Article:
12. Ibid. at [16] []
  13. Christopher Bellamy, European Community Law of Competition (5th ed. Sweet & Maxwell 2001) at [2.156] []
  14. A Ahlström Oy v EC Commission Case 89/85 [1988] 4 CMLR 901 at [17]; Robert Lane, EC Competition Law (Longman 2001) at 285 []
  15. Walter Van Gerven, ‘EC Jurisdiction in Antitrust Matters: The Wood Pulp Judgement’ [1989] Annual Proceedings of the Fordham Corporate Law Institute at 470 []
  16. Jurgen Basedow, ‘International Antitrust: From Extraterritorial Application to Harmonization’ [2000] 60 Louisiana Law Review at 1040 []
  17. Leigh Davison and Debra Johnson, ‘The EU’s Evolving Stance on the International Dimension of Competition Policy: A Critical Commentary’ [2002] 37 Intereconomics at 250 []
  18. Jose Perez Santos, ‘The Territorial Scope of Article 85 of the EEC Treaty’ [1989] Annual Proceedings of the Fordham Corporate Law Institute at 571; Florian Wagner von Papp, ‘Competition Law, Extraterritoriality & Bilateral Agreements’ [2012] at 29 []
  19. See Gencor Ltd v EC Commission [1999] 4 CMLR 971 at [87]; Walter Van Gerven, ‘EC Jurisdiction in Antitrust Matters: The Wood Pulp Judgement’ [1989] Annual Proceedings of the Fordham Corporate Law Institute at 451 []
  20. Furse M, Butterworths Competition Law Service/Division XII Extra-territoriality [2011] at [120] []
  21. Robert Lane, EC Competition Law (Longman 2001) at 288 []
  22. Florian Wagner von Papp, ‘Competition Law, Extraterritoriality & Bilateral Agreements’ [2012] at 29 []
  23. Guidelines on the effect on trade concept contained in Article 81 and 82 of the Treaty (2004/C 101/07), OJ C 101/81, para. 37-43 []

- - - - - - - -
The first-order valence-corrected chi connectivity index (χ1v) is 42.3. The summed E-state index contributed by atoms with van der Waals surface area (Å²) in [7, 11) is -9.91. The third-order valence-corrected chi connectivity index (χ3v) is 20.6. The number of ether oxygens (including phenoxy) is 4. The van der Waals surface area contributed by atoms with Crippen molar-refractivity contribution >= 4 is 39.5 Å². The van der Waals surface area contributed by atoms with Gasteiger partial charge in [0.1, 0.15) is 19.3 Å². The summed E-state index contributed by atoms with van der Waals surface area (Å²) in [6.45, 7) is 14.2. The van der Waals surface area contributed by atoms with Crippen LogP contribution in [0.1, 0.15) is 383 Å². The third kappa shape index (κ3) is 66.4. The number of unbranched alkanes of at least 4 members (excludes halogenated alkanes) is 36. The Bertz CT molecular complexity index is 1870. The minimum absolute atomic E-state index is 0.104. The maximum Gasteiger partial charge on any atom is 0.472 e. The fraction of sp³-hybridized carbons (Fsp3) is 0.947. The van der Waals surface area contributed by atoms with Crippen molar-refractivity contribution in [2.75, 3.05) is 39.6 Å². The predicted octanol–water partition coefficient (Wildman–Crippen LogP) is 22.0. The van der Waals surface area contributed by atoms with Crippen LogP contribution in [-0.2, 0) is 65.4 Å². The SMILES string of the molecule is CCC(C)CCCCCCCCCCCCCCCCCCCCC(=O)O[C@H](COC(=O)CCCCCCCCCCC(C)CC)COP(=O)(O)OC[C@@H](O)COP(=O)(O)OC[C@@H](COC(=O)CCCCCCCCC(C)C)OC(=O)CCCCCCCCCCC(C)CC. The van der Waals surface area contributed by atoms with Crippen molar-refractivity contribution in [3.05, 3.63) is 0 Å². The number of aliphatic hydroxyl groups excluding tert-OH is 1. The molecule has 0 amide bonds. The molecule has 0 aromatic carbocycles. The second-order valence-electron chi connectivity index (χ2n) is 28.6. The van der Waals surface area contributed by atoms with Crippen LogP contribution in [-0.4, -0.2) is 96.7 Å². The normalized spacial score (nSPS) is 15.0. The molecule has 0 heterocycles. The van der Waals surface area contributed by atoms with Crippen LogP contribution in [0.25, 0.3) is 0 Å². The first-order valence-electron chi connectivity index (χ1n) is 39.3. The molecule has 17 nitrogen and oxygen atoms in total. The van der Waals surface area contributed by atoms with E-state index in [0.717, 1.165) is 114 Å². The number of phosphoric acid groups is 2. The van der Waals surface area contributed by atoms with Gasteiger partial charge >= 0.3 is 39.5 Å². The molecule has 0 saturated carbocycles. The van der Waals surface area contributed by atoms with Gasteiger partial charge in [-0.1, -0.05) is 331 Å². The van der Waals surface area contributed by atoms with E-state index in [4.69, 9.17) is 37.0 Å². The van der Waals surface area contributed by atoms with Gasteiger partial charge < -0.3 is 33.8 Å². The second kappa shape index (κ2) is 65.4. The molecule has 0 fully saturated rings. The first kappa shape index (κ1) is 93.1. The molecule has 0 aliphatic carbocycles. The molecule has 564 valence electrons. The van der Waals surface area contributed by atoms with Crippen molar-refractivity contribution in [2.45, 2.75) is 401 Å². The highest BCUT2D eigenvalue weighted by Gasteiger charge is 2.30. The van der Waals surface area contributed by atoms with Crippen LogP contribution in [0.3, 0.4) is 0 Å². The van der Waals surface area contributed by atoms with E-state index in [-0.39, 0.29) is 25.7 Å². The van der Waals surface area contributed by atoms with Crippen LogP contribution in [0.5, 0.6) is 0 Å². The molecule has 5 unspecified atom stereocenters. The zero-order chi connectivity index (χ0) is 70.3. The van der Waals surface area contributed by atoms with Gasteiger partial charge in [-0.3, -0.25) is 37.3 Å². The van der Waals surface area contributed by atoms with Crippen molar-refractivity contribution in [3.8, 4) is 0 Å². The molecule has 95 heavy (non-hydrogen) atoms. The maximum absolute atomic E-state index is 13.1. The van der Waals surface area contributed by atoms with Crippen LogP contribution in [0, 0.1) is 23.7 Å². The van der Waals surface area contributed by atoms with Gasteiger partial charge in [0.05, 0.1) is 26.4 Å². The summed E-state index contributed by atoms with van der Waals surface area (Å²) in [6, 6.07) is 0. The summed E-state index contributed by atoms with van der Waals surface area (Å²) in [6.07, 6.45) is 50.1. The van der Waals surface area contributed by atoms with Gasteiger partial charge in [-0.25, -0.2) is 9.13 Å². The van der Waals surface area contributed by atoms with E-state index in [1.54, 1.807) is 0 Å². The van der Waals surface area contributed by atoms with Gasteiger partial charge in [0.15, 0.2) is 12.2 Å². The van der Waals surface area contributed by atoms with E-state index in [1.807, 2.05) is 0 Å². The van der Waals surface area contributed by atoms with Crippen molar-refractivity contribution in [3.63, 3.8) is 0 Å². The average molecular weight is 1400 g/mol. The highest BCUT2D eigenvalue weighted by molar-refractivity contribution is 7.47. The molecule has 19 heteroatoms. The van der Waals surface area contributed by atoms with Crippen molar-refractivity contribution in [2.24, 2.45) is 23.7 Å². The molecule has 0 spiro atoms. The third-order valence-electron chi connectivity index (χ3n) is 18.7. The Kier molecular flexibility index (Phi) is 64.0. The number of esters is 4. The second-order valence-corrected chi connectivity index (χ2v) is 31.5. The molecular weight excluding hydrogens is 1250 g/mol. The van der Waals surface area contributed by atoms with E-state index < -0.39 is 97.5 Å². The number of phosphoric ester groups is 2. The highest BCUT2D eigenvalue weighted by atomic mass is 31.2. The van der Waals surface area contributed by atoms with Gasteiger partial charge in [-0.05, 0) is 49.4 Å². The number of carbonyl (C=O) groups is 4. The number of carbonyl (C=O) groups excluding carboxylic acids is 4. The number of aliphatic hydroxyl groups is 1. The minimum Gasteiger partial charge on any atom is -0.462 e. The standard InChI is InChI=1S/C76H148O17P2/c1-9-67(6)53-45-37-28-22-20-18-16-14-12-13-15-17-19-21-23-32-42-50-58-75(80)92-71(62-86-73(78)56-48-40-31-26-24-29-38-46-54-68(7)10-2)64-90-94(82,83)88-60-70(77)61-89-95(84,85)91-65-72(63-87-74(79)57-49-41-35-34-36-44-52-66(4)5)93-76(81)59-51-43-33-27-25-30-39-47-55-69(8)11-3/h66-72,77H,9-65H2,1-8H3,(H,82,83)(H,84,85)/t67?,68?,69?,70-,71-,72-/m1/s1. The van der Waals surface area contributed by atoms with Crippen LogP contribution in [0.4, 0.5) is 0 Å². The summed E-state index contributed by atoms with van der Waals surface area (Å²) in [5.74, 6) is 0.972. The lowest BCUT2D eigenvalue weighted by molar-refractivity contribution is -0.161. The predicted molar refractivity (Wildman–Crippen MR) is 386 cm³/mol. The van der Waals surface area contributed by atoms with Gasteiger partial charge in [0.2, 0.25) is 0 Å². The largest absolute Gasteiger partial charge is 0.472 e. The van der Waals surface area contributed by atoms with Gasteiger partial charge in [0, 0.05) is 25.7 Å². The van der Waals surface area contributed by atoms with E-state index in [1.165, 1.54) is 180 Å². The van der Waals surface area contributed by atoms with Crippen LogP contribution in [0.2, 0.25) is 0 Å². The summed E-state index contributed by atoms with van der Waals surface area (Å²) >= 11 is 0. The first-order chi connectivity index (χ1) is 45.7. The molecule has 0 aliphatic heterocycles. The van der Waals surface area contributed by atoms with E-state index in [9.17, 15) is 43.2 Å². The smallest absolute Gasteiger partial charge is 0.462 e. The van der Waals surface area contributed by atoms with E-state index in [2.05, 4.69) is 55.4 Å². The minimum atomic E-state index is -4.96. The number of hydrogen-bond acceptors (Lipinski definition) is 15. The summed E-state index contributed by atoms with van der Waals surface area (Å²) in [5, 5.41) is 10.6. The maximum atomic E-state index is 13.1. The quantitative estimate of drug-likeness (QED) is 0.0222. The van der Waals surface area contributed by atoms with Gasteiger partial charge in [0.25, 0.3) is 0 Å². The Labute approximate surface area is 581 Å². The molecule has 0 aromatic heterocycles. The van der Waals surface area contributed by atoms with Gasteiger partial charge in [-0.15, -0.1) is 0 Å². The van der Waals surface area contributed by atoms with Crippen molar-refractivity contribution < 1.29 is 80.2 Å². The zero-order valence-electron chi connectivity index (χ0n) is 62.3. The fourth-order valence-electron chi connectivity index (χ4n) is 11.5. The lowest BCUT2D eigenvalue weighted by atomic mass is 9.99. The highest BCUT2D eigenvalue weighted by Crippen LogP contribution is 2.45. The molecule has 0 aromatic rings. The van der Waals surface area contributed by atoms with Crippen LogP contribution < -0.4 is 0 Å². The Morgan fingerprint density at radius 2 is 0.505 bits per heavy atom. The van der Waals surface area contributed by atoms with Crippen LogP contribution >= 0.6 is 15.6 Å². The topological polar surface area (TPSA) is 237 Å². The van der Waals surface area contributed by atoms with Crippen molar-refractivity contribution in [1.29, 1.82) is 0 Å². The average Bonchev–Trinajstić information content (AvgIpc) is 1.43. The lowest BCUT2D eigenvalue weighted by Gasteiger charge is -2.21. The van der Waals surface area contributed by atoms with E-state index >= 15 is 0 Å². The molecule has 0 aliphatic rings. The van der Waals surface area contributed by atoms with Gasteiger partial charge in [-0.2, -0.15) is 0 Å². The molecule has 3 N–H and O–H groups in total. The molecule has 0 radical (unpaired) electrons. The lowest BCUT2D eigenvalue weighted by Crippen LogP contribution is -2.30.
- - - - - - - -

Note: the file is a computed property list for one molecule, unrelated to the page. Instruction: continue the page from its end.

24. Ibid. paras 100-101 []
  25. Chris Noonan; Chie Sato, ‘Extraterritorial Application of Competition Law – Is It Possible for Japanese Companies to Steer Clear of EU Competition Law?’ [2010] 11 Keio Journal of Political Science and Sociology at 39 []
  26. Joseph Griffin, ‘Extraterritoriality in US and EU Antitrust Enforcement’ [1999] 67 Antitrust Law Journal at 187 []
  27. Robert Lane, EC Competition Law (Longman 2001) at 289 []
  28. S.S. Lotus (Fr. v. Turk.), 1927 P.C.I.J. (ser. A) No. 10 at 18 []
  29. Brenda Sufrin, ‘Competition in a Globalised Marketplace: Beyond Jurisdiction’ in Patrick Capps, Malcolm Evans and Stratos Konstadinidis (eds), Asserting Jurisdiction (Hart Publishing 2003) at 111; Mark Furse (ed), Butterworths Competition Law Service/Division XII Extra-territoriality [2011] <www.lexisnexis.com/uk/legal/> at [128] []
  30. Articles 18 and 20 of Regulation 1/2003; articles 11 and 13 of Regulation 139/2004 []
  31. But see: Europemballage and Continental Can v Commission Case 6/72 [1973] CMLR 199 []
  32. Van Bael & Bellis (firm), Competition law of the European Community (5th ed. Kluwer Law International 2010) at 135 []